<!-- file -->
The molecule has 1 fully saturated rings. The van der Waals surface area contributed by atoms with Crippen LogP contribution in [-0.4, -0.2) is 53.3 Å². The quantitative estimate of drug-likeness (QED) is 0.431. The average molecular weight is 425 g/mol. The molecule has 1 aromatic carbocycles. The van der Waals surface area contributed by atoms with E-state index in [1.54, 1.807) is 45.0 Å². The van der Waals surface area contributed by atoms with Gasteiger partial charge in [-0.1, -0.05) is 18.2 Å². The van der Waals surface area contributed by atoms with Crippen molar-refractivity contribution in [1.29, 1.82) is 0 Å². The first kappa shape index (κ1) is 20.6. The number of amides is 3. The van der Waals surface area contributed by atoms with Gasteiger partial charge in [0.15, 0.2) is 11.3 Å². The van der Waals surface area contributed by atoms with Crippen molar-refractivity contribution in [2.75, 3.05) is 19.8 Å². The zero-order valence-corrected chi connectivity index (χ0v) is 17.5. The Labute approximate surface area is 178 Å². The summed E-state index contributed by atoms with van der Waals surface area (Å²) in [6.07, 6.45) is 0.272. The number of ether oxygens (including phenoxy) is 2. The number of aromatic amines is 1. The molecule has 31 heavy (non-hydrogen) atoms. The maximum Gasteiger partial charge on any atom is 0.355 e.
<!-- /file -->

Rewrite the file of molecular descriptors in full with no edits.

The molecule has 1 fully saturated rings. The van der Waals surface area contributed by atoms with Crippen LogP contribution in [-0.4, -0.2) is 53.3 Å². The quantitative estimate of drug-likeness (QED) is 0.431. The average molecular weight is 425 g/mol. The molecule has 1 aromatic carbocycles. The van der Waals surface area contributed by atoms with E-state index in [1.54, 1.807) is 45.0 Å². The van der Waals surface area contributed by atoms with Gasteiger partial charge in [-0.1, -0.05) is 18.2 Å². The van der Waals surface area contributed by atoms with Crippen molar-refractivity contribution in [1.29, 1.82) is 0 Å². The first kappa shape index (κ1) is 20.6. The number of amides is 3. The van der Waals surface area contributed by atoms with Gasteiger partial charge in [0.15, 0.2) is 11.3 Å². The van der Waals surface area contributed by atoms with Crippen molar-refractivity contribution in [2.75, 3.05) is 19.8 Å². The zero-order valence-corrected chi connectivity index (χ0v) is 17.5. The Labute approximate surface area is 178 Å². The summed E-state index contributed by atoms with van der Waals surface area (Å²) in [6.07, 6.45) is 0.272. The number of ether oxygens (including phenoxy) is 2. The number of aromatic amines is 1. The molecule has 31 heavy (non-hydrogen) atoms. The maximum Gasteiger partial charge on any atom is 0.355 e.